The Interstate 69 Corridor was designated a “Corridor of the Future” by the US Department of Transportation in September, 2007, and this should place I-69 in a solid position to gain greater funding from now on.

5) Communications and general advocacy–the DRA disseminates useful information all the time. The Healthy Delta program is a good example of this. This is a response-oriented media and community-based outreach and education program that disseminates information on a regular basis on health issues in general, and particularly diabetes, which has reached epidemic proportions in many parts of the region–almost 10 percent of the residents have diabetes. They have a toll-free number at 1-866-602-3300 staffed by diabetes specialists. In a move demonstrating their sensitivity to the rapidly growing Hispanic population in the Delta, they are also equipped to help Spanish-speaking callers. Alternate Federal Co-Chair Rex Nelson does a particularly good job on communications in the region.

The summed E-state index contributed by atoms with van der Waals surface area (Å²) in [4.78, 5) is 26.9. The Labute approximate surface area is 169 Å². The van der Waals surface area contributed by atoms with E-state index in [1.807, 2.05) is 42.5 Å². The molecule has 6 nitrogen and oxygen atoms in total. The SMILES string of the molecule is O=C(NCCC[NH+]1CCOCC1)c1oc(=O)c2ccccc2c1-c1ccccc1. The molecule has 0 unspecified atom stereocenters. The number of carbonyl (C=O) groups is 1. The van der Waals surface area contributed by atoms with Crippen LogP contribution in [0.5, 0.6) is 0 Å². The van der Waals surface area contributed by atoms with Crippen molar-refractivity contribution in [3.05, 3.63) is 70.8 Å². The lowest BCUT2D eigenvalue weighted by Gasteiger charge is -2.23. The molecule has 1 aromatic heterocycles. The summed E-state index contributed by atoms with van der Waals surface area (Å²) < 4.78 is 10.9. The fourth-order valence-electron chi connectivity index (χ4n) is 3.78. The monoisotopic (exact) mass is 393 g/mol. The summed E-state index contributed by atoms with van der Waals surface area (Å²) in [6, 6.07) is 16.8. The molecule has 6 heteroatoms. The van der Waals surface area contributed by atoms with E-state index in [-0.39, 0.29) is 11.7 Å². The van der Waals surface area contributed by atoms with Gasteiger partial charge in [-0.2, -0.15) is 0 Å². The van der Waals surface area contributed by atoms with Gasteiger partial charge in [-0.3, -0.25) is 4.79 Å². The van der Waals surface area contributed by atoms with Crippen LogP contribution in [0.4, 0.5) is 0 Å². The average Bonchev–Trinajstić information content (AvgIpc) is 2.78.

Supporting the DRA should become one goal that Republicans, Democrats and Independents can join together in promoting our region’s progress. The DRA over time will be a major unifying force for the Delta. We believe that the DRA does good work on a diverse series of fronts, and over time we will work at keeping people better informed about that.

We appreciate this statement from Gov. Huckabee and his attention to Delta regional issues. We will be following up with statements from the other major campaigns. Thanks–Lee Powell, MDGC (202) 360-6347